The main one for me is the Mail app, its in here I can setup all my email accounts and view all those lovely emails that I seem to get on a very regular basis.

Setting up the Mail app was not the easiest thing to do, sure it gives you a prompt for your email address and password but if it can’t find your settings, which for most of my accounts it didn’t, then you need to know all the server names and settings to setup the email account. Once setup, the mail app is very simple to use. The attaching of files, images etc to an email is also very simple once you accustom yourself to the way Windows 8 works, simply start your email and swipe up from the bottom of the screen to bring up the menu for attaching files.

The nice thing about the apps is that they are all interconnected, so once you have setup the Mail app with your accounts all the other apps will follow suit. So for example accessing the calendar app after setting up mail you will find all your appointments in there, the same goes for all the other apps, it really does make it extremely simple to get all your files, documents and media in one place.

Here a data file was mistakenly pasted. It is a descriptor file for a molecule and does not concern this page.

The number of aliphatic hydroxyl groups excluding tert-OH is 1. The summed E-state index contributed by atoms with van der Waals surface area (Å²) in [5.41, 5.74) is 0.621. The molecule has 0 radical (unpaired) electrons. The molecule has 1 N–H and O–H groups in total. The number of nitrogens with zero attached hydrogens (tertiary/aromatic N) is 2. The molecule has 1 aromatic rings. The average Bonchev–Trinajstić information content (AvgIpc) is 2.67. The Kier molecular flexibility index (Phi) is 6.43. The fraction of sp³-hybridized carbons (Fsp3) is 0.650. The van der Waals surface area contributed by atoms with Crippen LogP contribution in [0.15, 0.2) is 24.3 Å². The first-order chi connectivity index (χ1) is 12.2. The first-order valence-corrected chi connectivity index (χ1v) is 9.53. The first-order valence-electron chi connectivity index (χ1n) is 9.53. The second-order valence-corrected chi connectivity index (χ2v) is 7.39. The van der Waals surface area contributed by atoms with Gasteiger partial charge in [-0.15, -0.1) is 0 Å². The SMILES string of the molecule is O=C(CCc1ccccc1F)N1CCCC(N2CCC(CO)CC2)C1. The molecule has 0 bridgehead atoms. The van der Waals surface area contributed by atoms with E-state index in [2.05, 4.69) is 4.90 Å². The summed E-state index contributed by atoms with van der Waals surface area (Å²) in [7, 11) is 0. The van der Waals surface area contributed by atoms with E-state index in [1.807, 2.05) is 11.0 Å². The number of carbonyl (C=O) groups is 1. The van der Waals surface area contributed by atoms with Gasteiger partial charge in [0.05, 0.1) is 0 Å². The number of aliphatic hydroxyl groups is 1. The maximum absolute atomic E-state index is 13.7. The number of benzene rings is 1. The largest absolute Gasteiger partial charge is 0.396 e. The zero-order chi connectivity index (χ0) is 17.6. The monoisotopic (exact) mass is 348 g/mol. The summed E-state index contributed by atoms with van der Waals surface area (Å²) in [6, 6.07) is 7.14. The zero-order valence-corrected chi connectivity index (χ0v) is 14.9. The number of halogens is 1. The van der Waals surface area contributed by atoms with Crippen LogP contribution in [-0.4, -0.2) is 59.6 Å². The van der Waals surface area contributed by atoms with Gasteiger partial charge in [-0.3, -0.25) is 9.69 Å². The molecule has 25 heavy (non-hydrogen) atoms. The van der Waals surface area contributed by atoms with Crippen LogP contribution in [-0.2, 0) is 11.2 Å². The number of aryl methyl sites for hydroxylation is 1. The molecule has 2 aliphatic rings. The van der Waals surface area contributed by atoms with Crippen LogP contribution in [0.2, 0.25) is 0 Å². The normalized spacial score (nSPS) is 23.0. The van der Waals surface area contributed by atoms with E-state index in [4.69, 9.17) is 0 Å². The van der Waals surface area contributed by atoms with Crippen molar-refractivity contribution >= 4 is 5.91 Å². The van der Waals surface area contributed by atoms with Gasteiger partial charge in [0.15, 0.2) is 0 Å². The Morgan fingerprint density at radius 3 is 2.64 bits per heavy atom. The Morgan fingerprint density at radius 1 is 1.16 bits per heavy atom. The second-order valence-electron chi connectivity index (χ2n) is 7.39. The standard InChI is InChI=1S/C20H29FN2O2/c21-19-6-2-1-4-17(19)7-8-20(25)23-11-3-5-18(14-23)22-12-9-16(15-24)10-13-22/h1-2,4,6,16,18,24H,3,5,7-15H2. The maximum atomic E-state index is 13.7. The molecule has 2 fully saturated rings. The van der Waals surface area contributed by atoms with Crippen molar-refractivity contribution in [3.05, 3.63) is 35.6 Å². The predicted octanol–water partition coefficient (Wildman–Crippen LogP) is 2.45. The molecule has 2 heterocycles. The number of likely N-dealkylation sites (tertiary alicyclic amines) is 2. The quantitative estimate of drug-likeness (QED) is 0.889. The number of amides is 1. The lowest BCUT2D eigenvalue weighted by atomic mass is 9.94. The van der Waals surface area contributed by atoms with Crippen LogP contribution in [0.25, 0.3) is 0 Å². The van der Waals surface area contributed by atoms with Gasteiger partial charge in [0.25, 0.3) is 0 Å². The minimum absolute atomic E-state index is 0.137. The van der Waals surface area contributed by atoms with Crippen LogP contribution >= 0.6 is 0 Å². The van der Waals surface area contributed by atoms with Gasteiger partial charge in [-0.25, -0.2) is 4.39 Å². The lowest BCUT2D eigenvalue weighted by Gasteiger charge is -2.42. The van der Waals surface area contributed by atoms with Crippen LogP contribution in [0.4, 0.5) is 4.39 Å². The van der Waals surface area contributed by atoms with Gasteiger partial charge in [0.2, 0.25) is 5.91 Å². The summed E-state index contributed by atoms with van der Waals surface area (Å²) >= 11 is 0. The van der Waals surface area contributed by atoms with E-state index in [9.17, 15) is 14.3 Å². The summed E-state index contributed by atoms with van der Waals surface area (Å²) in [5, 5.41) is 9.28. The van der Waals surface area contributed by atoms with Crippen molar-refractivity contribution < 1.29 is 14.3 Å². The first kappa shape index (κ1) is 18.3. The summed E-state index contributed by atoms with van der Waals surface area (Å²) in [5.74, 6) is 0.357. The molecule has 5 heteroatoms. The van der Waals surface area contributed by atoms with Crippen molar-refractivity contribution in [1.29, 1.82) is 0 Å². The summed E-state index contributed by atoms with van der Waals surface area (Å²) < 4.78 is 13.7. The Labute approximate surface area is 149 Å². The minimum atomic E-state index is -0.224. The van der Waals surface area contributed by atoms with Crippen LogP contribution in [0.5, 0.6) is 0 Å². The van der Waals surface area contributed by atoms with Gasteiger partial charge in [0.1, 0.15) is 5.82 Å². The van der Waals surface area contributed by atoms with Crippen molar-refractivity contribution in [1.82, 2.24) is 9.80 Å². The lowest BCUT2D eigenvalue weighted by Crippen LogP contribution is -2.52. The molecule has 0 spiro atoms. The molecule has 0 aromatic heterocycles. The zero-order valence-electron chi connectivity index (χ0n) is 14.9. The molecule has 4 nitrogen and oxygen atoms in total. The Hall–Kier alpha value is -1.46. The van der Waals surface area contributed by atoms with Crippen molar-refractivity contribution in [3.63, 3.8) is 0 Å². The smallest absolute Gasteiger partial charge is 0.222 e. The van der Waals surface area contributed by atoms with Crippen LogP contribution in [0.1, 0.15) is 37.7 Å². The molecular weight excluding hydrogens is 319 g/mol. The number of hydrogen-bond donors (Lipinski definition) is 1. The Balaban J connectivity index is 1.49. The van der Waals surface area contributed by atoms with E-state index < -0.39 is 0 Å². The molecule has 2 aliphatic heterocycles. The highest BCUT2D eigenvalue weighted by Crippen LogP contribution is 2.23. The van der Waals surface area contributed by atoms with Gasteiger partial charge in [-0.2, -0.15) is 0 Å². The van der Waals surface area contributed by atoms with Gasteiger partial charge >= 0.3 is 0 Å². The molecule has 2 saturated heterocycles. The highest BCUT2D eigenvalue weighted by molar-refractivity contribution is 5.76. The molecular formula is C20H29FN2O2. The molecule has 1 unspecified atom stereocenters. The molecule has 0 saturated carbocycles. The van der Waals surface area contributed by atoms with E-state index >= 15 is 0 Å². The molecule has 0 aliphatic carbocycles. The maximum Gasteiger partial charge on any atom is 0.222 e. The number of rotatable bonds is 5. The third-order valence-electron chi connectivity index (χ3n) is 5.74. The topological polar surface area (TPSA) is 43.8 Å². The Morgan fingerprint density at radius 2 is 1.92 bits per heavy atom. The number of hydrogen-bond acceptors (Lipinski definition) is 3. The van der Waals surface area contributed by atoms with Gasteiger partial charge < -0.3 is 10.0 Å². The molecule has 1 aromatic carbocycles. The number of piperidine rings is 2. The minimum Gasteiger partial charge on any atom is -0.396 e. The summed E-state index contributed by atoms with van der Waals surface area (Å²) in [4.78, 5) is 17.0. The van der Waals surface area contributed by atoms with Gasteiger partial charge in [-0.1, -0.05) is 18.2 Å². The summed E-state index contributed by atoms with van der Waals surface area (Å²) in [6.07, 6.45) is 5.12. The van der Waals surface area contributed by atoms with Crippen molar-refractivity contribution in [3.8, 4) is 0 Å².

Lets face it the other main reason for sitting with your device is to check out all your social networks and the Surface does not disappoint in that area either. The Microsoft store has plenty of choice for apps for your social networks and a simple touch installs them. It even has a Lync app so I can connect to my corporate Lync environment and converse with my colleagues.

Office 2013

For me one of the major benefits that the Surface has over the iPad is the built-in Office 2013. The version of Office 2013 that comes with the Surface only has Word, Excel, PowerPoint and OneNote but the fact that Windows RT has the built in Mail app I can’t say I have missed not having Outlook and that is one application I really did think I would miss having on any device.